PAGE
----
Manipulating Your Time Of Consumption

The truth of the matter is that most “named” diets work for the simple fact that they manipulate the way you eat by tricking you into eating less calories. There is no magic trick that Paleo, low carb, Adkins, or ketogenic diets have, it simply the fact that without many realizing it, they are tricked into eating less calories due to the foods recommended. Well today, I’ve got some “tricks” for you! When it comes to tricking ourselves into eating less calories, the foods chosen need to have at least one of the following two qualities, if not both:

  1. They are filling
  2. They are time consuming to eat

And in this article, we are going to focus on quality number 2, and that is they are time consuming to eat, specifically snacks. Stereotypically, Americans are snackers. And there are many reasons for snacking, but one of the most common and detrimental is boredom. We as humans do not like to be bored and want to be doing something at all times, even it is meaningless. At night, when the fun is over for the day and we want to “relax”, the fact is we still want to be occupied, but now with things we enjoy and make us feel good. So we turn to TV, movies, video games, and the internet, but for some reason sitting completely still is just too hard, so we accompany those entertainments with snacking. What I have for you below are my go to’s when it comes to snacking, and the requirements for the foods on this list are simple, and that is that they are “time consuming”. And by “time consuming”, I mean that they will take some time to eat, but they will also keep your calories in check at the same time. In my opinion, a late night snack foods “worth” is determined by a simple formula:

Calories divided by minutes taken to consume equals calories per minute

Kcal/Min=Kcal per Min

For example, the first item on the list is string cheese, my current personal favorite. 1 stick of string cheese is 80 calories, and on the short end, if eaten correctly, should take around 15 minutes to consume. So that would equate to 80/15=5.33 calories per minute. On the opposite end, we may choose to eat a bowl of Doritos, which let’s say totals 33 chips. It takes you the same 15 minutes to eat, but now we are looking at 420 calories, which in 15 minutes of consumption equates to 28 calories per minute, or 5 times the calories during the same time frame. Now I am not saying to go through this calculation every time you eat, but I wanted you to see this to get the point of “time consuming” foods.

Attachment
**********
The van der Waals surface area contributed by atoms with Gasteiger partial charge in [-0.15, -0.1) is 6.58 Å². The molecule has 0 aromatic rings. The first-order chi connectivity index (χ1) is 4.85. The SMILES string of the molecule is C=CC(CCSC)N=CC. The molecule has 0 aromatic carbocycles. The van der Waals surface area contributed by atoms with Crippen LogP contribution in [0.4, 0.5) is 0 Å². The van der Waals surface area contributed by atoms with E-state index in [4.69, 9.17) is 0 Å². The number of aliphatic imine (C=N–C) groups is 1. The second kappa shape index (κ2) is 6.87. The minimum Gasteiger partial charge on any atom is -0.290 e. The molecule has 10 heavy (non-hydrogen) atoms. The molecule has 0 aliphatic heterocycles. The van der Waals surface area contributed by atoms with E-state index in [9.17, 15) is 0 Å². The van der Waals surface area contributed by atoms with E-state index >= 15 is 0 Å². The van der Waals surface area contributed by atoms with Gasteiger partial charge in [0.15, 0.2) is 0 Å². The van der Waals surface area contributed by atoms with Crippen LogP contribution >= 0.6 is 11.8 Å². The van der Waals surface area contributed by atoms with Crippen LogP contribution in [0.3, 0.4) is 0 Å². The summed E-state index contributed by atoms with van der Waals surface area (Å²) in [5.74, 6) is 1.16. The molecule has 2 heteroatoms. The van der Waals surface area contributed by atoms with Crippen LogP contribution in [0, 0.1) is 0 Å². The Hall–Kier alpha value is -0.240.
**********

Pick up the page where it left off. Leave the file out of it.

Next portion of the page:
With that knowledge, take a look at the foods below and see how these “time consuming” foods work for you.

String cheese

80 calories

Why: If you are diligent and patient in truly eating it as string cheese, pulling off super thin strings each time, it could take you upwards of 15-20 minutes to eat.

Pistachios, Shelled

102 calories in 30 nuts

Why: If you buy the shelled kind, each nut you eat you are going to have to pull off the shell. Between the time it takes and your fingers getting sore, by the time you are done you will be most likely ready to move on.

Pretzel Rods

35 calories per rod

Why: This is kind of a weird one, but instead of chomping down on them you suck on them instead, and 2-3 rods could easily last you 20-30 minutes in this manner.

Skinny Pop

155 Calories in 4 Cups

Why: Who doesn’t love to have a big bowl of popcorn during a movie!? Well with Skinny Pop, you can. Make sure to properly measure out 4 cups, and enjoy yourself to some snacking that feels like you are eating A LOT, but really are not.


80-100 Calories

Why: Don’t peel and don’t cut, eat as is. Depending on your speed, it will take anywhere between 5-10 minutes to get through an apple eating is.


80-100 Calories

Why: The peeling will be time consuming, along with an orange being a high satiety food as well.


Nutrition Is A Budget

Budgeting is no fun, so seeing that in the title probably wasn’t the most exciting thing you’ve seen today, but stick with me. The truth is, nutrition is very much like a budget, and if we can approach it with this mindset, “healthy” versus “bad” foods makes a lot more sense. We see a lot of contradicting information out there in regards to what is good and bad for you, but the fact is, in the right context and situation, no food is truly “bad”, it is just a matter of how we fit it in our budget.